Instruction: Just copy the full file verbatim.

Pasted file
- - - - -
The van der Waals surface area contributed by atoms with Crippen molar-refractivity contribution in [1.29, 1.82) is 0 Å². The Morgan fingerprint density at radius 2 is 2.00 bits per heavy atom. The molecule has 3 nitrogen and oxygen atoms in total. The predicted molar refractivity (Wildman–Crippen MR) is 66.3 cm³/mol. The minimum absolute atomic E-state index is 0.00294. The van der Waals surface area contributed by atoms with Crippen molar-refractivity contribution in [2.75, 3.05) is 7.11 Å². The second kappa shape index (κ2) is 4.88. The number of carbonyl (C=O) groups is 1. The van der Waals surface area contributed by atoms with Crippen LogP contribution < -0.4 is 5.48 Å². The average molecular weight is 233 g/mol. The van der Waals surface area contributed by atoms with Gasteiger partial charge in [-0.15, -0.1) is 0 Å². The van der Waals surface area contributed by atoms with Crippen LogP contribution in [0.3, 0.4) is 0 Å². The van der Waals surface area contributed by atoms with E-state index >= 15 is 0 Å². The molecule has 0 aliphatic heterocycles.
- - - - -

The van der Waals surface area contributed by atoms with Crippen molar-refractivity contribution in [1.29, 1.82) is 0 Å². The Morgan fingerprint density at radius 2 is 2.00 bits per heavy atom. The molecule has 3 nitrogen and oxygen atoms in total. The predicted molar refractivity (Wildman–Crippen MR) is 66.3 cm³/mol. The minimum absolute atomic E-state index is 0.00294. The van der Waals surface area contributed by atoms with Crippen molar-refractivity contribution in [2.75, 3.05) is 7.11 Å². The second kappa shape index (κ2) is 4.88. The number of carbonyl (C=O) groups is 1. The van der Waals surface area contributed by atoms with Crippen LogP contribution < -0.4 is 5.48 Å². The average molecular weight is 233 g/mol. The van der Waals surface area contributed by atoms with Gasteiger partial charge in [-0.15, -0.1) is 0 Å². The van der Waals surface area contributed by atoms with Crippen LogP contribution in [0.3, 0.4) is 0 Å². The van der Waals surface area contributed by atoms with E-state index >= 15 is 0 Å². The molecule has 0 aliphatic heterocycles.